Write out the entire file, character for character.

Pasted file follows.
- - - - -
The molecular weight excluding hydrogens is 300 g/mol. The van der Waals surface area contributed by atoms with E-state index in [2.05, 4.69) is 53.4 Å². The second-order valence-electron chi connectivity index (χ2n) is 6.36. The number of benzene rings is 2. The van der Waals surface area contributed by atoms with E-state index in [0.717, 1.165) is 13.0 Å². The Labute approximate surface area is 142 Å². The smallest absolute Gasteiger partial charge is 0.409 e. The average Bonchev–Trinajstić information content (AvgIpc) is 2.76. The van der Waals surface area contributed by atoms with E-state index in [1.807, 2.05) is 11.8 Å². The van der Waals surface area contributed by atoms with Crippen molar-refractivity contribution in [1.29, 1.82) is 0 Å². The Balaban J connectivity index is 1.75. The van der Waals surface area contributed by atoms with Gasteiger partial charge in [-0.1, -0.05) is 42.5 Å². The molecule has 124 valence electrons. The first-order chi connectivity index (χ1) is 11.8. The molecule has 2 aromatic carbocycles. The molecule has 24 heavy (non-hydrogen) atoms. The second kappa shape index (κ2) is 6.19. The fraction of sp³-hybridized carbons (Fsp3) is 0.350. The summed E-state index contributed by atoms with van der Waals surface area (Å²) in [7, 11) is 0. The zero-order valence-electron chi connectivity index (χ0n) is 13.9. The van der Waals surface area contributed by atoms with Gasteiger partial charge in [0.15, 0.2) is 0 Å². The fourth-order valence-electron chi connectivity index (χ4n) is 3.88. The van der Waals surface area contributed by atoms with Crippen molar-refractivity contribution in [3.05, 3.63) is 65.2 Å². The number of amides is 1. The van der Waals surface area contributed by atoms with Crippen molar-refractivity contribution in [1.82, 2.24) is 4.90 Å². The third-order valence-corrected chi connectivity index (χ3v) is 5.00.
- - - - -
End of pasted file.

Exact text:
The molecular weight excluding hydrogens is 300 g/mol. The van der Waals surface area contributed by atoms with E-state index in [2.05, 4.69) is 53.4 Å². The second-order valence-electron chi connectivity index (χ2n) is 6.36. The number of benzene rings is 2. The van der Waals surface area contributed by atoms with E-state index in [0.717, 1.165) is 13.0 Å². The Labute approximate surface area is 142 Å². The smallest absolute Gasteiger partial charge is 0.409 e. The average Bonchev–Trinajstić information content (AvgIpc) is 2.76. The van der Waals surface area contributed by atoms with E-state index in [1.807, 2.05) is 11.8 Å². The van der Waals surface area contributed by atoms with Crippen molar-refractivity contribution in [1.29, 1.82) is 0 Å². The Balaban J connectivity index is 1.75. The van der Waals surface area contributed by atoms with Gasteiger partial charge in [-0.1, -0.05) is 42.5 Å². The molecule has 124 valence electrons. The first-order chi connectivity index (χ1) is 11.8. The molecule has 2 aromatic carbocycles. The molecule has 24 heavy (non-hydrogen) atoms. The second kappa shape index (κ2) is 6.19. The fraction of sp³-hybridized carbons (Fsp3) is 0.350. The summed E-state index contributed by atoms with van der Waals surface area (Å²) in [7, 11) is 0. The zero-order valence-electron chi connectivity index (χ0n) is 13.9. The van der Waals surface area contributed by atoms with Gasteiger partial charge in [0.15, 0.2) is 0 Å². The fourth-order valence-electron chi connectivity index (χ4n) is 3.88. The van der Waals surface area contributed by atoms with Crippen molar-refractivity contribution in [3.05, 3.63) is 65.2 Å². The number of amides is 1. The van der Waals surface area contributed by atoms with Crippen molar-refractivity contribution in [1.82, 2.24) is 4.90 Å². The third-order valence-corrected chi connectivity index (χ3v) is 5.00.